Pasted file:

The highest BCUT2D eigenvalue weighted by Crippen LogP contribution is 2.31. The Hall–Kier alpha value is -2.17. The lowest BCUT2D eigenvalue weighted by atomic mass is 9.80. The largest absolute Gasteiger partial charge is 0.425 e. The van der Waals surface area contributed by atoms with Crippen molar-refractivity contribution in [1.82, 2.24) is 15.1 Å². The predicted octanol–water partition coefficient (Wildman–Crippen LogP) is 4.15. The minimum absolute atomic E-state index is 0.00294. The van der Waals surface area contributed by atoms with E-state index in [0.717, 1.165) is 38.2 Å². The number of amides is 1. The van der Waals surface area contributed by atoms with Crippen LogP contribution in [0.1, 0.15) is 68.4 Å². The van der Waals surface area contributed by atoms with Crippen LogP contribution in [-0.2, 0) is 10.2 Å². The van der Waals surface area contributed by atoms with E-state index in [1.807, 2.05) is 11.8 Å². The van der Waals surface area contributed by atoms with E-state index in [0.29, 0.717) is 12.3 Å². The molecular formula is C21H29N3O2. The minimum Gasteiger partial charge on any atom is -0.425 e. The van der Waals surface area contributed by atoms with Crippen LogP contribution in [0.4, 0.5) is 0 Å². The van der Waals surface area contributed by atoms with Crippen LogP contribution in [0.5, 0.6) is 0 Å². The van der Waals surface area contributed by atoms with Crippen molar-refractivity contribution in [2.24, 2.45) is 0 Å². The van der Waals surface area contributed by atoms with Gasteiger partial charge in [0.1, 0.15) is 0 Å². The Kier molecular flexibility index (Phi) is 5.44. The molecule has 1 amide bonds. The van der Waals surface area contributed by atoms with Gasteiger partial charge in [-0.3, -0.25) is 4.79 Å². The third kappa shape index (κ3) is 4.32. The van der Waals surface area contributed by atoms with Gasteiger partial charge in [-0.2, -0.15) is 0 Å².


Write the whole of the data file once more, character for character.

The highest BCUT2D eigenvalue weighted by Crippen LogP contribution is 2.31. The Hall–Kier alpha value is -2.17. The lowest BCUT2D eigenvalue weighted by atomic mass is 9.80. The largest absolute Gasteiger partial charge is 0.425 e. The van der Waals surface area contributed by atoms with Crippen molar-refractivity contribution in [1.82, 2.24) is 15.1 Å². The predicted octanol–water partition coefficient (Wildman–Crippen LogP) is 4.15. The minimum absolute atomic E-state index is 0.00294. The van der Waals surface area contributed by atoms with E-state index in [0.717, 1.165) is 38.2 Å². The number of amides is 1. The van der Waals surface area contributed by atoms with Crippen LogP contribution in [0.1, 0.15) is 68.4 Å². The van der Waals surface area contributed by atoms with Crippen LogP contribution in [-0.2, 0) is 10.2 Å². The van der Waals surface area contributed by atoms with E-state index in [1.807, 2.05) is 11.8 Å². The van der Waals surface area contributed by atoms with E-state index in [0.29, 0.717) is 12.3 Å². The molecular formula is C21H29N3O2. The minimum Gasteiger partial charge on any atom is -0.425 e. The van der Waals surface area contributed by atoms with Crippen LogP contribution in [0.4, 0.5) is 0 Å². The van der Waals surface area contributed by atoms with Crippen LogP contribution in [0.5, 0.6) is 0 Å². The van der Waals surface area contributed by atoms with Crippen molar-refractivity contribution in [2.24, 2.45) is 0 Å². The van der Waals surface area contributed by atoms with Gasteiger partial charge in [0.1, 0.15) is 0 Å². The Kier molecular flexibility index (Phi) is 5.44. The molecule has 1 amide bonds. The van der Waals surface area contributed by atoms with Gasteiger partial charge in [-0.3, -0.25) is 4.79 Å². The third kappa shape index (κ3) is 4.32. The van der Waals surface area contributed by atoms with Gasteiger partial charge in [-0.2, -0.15) is 0 Å².